We receive a lot of feedback from our alumni about how much the Advancing Negotiations Course has benefited them not only in their professional life, but in their personal life, as well.
Some people will advise you never to negotiate with your family, but we believe there is a time and place for it, given the collaborative approach that Scotwork teaches. It is true, though, that in any loving relationship, there will be an abundance of “unconditional concessions” flowing in both directions...
Conflict and its contributors are an inevitable part of the human condition: The art of collaborative negotiation can certainly change the course of otherwise potentially nasty relational outcomes, though there are also inherent dangers to bringing your negotiation-at-the-table- approach home.
When it comes to negotiating with those closest to you, here are some Scotwork-endorsed principles to bear in mind:
Be aware if persuasion isn’t working
Persuasion is a great way to resolve conflict- even with loved ones… when it works. And that’s the catch, people often over estimate their persuasive capabilities. The problem is that if persuasion isn’t working, it can come across as self-serving and potentially even be denying the necessary acknowledgement of your loved one’s equally legitimate and worthy point-of-view (well, at least in their eyes).Arguments can become even more heated as a result. By all means give it a bash, but be very self and other-aware when it’s not working.
Step back and prepare
By considering what is of most importance to you and giving equal consideration to what your significant other values highly before entering into any discussion, you will know what you want, be able to test your assumptions about what he or she wants, and have the foundation to establish what we call a “bargaining arena”. Many people aren’t really sure what they actually want to achieve in a negotiation. Prioritise. Know what you would “die in the ditch” for and where your areas of flexibility are. Then you will be equipped to be specific and brave about asking for what you want. At the same time, be willing to give in order to get. Consider what your loved one’s desired outcome would be and where he or she may be flexible, too. By demonstrating that you have given thought to what you believe is of high importance to them will also help enormously in building a sense of trust around the contentious issue before you even begin to negotiate.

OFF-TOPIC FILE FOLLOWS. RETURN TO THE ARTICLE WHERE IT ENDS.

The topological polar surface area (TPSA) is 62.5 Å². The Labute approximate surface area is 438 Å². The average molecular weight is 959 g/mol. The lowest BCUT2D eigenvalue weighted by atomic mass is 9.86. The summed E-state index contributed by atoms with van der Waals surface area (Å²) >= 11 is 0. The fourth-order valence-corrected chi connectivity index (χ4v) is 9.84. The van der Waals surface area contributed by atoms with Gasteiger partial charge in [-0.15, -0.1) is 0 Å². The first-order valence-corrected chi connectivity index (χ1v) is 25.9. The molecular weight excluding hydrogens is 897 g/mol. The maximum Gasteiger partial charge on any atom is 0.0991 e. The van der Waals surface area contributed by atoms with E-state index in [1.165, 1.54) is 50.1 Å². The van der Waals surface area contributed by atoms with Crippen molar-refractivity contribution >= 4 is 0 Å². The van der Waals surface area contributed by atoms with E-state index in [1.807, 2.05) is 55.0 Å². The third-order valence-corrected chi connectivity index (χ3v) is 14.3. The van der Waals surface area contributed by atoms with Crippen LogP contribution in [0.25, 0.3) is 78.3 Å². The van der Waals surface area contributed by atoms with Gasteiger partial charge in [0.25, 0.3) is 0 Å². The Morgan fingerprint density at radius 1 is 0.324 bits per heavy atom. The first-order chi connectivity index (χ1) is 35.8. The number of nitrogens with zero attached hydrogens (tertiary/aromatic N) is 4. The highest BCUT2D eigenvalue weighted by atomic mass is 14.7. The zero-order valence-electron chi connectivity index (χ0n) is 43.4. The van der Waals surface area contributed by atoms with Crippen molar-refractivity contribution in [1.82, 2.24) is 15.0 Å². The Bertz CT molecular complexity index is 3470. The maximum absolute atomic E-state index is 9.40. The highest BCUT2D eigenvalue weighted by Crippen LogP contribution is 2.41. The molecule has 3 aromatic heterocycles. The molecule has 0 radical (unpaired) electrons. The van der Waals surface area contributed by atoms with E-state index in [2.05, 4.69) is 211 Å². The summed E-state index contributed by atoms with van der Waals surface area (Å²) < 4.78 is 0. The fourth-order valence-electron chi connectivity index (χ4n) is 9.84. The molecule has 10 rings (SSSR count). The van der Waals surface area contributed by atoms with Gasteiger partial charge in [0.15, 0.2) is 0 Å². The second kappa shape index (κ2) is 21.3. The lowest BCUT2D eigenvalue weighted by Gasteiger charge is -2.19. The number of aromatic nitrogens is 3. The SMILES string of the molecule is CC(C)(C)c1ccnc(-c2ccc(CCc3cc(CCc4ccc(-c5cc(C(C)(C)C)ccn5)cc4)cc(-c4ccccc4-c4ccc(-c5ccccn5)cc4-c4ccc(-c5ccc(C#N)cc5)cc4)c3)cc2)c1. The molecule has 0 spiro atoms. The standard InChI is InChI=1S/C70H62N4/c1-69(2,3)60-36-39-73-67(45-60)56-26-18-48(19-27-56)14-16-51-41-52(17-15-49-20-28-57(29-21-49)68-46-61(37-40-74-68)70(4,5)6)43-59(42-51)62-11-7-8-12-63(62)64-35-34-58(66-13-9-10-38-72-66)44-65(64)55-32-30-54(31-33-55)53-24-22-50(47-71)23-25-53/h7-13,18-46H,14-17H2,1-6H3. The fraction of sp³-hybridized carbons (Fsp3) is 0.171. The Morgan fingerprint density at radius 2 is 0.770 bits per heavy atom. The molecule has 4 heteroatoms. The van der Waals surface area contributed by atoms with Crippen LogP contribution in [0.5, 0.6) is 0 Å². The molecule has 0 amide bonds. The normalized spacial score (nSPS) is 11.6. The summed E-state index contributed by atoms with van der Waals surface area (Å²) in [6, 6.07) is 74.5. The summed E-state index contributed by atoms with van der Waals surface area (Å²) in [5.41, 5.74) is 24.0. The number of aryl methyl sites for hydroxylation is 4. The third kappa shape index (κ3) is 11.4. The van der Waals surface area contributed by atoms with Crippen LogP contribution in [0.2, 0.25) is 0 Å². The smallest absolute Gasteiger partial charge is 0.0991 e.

When to impose your will - and when to give in
In some cases, like, “Dad, I know I’m only 17 but I really want to go to that music festival in the Hunter with my new 26 year old boyfriend.”, you may just need to impose your will-and take the consequences! However, there are times when, for the sake of the relationship’s longevity, or to demonstrate your willingness to put yourself aside for someone who is very important to you, perhaps choose to concede with grace, rather than feel you have to live up to the title of “World’s Best Negotiator”. (Do note, though, that if you are making unconditional concessions, it needs to be done with eyes wide open and an awareness of the potential risks and consequences… such as the precedent set and who will “rollover” the next time there is a conflict.)There is a time and a place, especially in family relationships, when the choice not to negotiate is the better one, when you deliberately leave your well-honed negotiation table skills at the office and give yourself a break, too, from trying to always practice the “If you, then I” tactic. On-purpose sacrificial giving may ultimately strengthen what is actually of far greater value to you than any “must”, “intend” or “wish list”.
So at this special time of the year, we wish you happy negotiating-or not-whatever is more likely to build those all-important relationships!